top of page

Backhand Your Pain: An In-Depth Look at Tennis Elbow and How to Beat It


Tennis elbow, medically known as lateral epicondylitis, is a prevalent condition that affects not just tennis players but anyone engaged in repetitive arm movements. This nagging injury causes discomfort, limiting mobility and impacting daily life. However, there's good news! With proper understanding and targeted care, overcoming tennis elbow is within reach.

Understanding Tennis Elbow

Tennis elbow isn’t just limited to athletes; it can arise from any repetitive arm motion. Whether you're a dedicated tennis enthusiast, a passionate gardener, or someone working extensively with tools or a computer mouse, the constant strain on the tendons around your elbow can lead to inflammation and pain.


  • Pain: Often located on the outer part of the elbow.

  • Weak Grip: Difficulty in holding or gripping objects.

  • Tenderness: Soreness around the bony knob on the outer side of the elbow.

  • Stiffness: Difficulty in fully extending the arm.


The repetitive motion of the wrist and arm causes tiny tears in the tendons attached to the elbow. Over time, these tears don't heal properly, leading to pain and inflammation. Activities like tennis, painting, carpentry, typing, and even lifting can trigger this condition.

Treatment and Management

Rest and Modify Activities

The initial step towards healing is to give your elbow adequate rest. Avoid activities that worsen the pain. If it’s a sport causing the issue, consider altering your technique or using equipment that minimizes strain on the elbow.

Ice and Heat Therapy

Applying ice packs helps reduce inflammation and pain. Heat therapy, like warm compresses or baths, can also alleviate discomfort by improving blood circulation to the affected area.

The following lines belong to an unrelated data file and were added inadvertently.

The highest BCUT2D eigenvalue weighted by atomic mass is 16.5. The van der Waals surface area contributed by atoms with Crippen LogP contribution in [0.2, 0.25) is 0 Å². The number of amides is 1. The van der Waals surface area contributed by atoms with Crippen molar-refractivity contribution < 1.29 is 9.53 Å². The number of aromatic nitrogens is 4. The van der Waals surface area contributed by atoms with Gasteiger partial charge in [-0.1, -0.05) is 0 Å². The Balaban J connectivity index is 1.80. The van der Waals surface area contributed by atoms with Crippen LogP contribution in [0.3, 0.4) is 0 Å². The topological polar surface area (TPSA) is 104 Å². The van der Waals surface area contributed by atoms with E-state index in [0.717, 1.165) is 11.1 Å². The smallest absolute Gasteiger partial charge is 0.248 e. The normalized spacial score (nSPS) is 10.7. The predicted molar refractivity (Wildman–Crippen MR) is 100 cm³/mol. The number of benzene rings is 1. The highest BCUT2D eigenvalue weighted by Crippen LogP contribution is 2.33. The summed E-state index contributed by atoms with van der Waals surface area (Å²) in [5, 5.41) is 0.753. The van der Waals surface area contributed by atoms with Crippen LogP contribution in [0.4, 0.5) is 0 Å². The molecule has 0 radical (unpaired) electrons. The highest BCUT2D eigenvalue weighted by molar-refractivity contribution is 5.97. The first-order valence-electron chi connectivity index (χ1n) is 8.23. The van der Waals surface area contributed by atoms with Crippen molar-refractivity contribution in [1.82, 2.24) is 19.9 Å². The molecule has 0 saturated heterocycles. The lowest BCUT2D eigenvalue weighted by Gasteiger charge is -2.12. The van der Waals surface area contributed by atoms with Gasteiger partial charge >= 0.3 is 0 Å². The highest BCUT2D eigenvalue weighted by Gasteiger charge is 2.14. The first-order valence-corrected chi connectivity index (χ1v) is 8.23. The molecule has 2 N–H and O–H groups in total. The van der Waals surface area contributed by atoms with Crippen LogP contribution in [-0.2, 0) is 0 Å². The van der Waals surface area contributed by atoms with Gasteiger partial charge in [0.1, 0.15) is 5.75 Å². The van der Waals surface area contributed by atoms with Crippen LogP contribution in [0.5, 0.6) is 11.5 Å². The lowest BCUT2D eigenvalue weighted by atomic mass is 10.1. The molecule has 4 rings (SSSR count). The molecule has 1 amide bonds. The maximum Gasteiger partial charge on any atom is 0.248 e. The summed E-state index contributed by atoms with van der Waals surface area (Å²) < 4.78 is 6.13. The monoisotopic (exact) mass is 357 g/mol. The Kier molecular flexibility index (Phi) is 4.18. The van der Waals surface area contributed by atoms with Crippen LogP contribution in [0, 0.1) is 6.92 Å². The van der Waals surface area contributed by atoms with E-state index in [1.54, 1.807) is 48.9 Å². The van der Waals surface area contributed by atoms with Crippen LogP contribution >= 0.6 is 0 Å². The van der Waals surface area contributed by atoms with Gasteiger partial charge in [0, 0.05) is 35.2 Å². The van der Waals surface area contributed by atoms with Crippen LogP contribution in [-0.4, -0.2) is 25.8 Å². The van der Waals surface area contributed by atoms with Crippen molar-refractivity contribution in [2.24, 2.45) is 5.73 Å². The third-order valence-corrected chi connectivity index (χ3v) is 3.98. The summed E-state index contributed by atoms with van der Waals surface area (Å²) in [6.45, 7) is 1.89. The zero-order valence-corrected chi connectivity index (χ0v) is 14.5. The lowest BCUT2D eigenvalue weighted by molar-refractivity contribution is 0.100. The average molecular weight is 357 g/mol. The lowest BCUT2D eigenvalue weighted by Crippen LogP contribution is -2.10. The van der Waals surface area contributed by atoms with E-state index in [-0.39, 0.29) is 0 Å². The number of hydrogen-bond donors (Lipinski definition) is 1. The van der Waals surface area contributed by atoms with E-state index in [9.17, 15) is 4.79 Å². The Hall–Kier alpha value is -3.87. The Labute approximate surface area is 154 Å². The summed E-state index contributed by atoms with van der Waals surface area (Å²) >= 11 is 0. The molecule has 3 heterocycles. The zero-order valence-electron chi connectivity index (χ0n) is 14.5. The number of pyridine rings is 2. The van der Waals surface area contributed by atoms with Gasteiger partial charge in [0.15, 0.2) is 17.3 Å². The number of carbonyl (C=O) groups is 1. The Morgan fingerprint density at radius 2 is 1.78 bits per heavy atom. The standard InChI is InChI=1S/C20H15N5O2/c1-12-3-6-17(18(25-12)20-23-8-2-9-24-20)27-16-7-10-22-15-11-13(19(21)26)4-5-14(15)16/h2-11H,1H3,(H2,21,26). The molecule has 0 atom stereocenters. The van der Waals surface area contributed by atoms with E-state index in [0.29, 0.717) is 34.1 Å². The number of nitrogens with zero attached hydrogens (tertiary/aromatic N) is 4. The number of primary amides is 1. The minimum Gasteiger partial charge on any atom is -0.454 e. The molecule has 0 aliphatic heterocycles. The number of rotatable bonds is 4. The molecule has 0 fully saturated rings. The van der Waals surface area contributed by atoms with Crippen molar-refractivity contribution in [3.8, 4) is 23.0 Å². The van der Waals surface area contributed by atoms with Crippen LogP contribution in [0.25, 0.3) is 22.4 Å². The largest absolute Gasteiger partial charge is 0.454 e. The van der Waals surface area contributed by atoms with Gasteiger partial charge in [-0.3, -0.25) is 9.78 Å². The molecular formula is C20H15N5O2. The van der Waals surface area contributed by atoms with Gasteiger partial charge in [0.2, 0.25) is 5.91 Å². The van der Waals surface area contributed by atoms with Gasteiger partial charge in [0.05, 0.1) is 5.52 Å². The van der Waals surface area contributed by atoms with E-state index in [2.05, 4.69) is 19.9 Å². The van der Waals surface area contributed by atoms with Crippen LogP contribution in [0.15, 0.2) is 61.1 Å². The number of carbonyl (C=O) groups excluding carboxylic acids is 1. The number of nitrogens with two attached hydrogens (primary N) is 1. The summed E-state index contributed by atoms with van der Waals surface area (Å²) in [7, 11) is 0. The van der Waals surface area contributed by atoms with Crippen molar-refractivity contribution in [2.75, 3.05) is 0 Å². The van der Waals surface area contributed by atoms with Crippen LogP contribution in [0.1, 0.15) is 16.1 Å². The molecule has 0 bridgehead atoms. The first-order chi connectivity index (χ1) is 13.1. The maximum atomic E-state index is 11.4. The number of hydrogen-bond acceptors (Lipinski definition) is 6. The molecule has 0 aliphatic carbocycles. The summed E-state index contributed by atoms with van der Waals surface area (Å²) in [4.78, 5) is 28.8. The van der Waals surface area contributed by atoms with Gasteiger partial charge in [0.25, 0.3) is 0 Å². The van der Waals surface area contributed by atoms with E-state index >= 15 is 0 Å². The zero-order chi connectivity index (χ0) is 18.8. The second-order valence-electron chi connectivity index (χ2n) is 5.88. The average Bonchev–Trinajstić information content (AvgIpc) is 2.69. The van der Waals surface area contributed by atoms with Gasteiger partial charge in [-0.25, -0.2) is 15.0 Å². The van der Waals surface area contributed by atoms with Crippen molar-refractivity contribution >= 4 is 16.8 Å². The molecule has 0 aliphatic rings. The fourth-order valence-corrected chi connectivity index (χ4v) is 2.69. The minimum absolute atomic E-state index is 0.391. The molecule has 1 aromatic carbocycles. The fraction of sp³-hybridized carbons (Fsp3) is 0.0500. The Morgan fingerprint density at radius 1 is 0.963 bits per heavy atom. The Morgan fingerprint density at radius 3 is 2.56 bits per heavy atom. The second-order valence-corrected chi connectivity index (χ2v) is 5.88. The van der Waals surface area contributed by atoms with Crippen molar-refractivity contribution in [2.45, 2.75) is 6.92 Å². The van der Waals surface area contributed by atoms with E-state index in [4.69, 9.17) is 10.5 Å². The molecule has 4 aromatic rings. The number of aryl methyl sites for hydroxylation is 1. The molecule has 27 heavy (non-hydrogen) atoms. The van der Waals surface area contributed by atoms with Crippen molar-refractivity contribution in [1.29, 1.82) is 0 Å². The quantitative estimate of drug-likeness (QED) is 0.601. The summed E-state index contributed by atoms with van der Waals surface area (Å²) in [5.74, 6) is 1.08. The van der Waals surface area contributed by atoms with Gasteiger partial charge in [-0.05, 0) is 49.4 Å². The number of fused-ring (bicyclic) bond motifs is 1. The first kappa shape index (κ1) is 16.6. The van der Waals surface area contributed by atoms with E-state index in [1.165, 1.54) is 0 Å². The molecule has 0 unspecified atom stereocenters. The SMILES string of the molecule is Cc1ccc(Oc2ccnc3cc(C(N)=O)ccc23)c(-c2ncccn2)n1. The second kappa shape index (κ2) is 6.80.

Physical Therapy and Exercises

Consult a physical therapist who can suggest specific exercises to strengthen the muscles around the elbow. These exercises aim to improve flexibility and gradually reintroduce movement without aggravating the injury.

Braces and Supports

Using braces or supports can provide stability and reduce strain on the tendons. These aids can be beneficial during activities that may otherwise worsen the condition.

Medication and Injections

Over-the-counter pain relievers or anti-inflammatory medications can help manage the pain. In severe cases, your doctor might recommend corticosteroid injections to alleviate inflammation.

Surgery (in rare cases)

Surgery is typically considered as a last resort if conservative treatments fail to provide relief. However, it's rarely needed for tennis elbow.


Preventing tennis elbow involves being mindful of your movements and taking steps to avoid overuse. Here are some tips:

  • Proper Technique: Ensure you use proper form and technique during physical activities.

  • Strengthening Exercises: Regularly perform exercises to strengthen forearm muscles.

  • Rest and Recovery: Allow adequate rest between repetitive motions.

  • Ergonomic Adjustments: Make ergonomic adjustments at work or during activities to reduce strain.


Tennis elbow might be a pain, but it's not an insurmountable obstacle. By understanding its causes, seeking appropriate treatment, and making lifestyle adjustments, you can reclaim pain-free movement and continue pursuing your passions without limitation.

Remember, healing takes time, so patience and consistency in following treatment plans are key. If symptoms persist or worsen, consult a healthcare professional for personalized guidance. With dedication and care, you can backhand your pain and get back to doing what you love!

7 views0 comments
bottom of page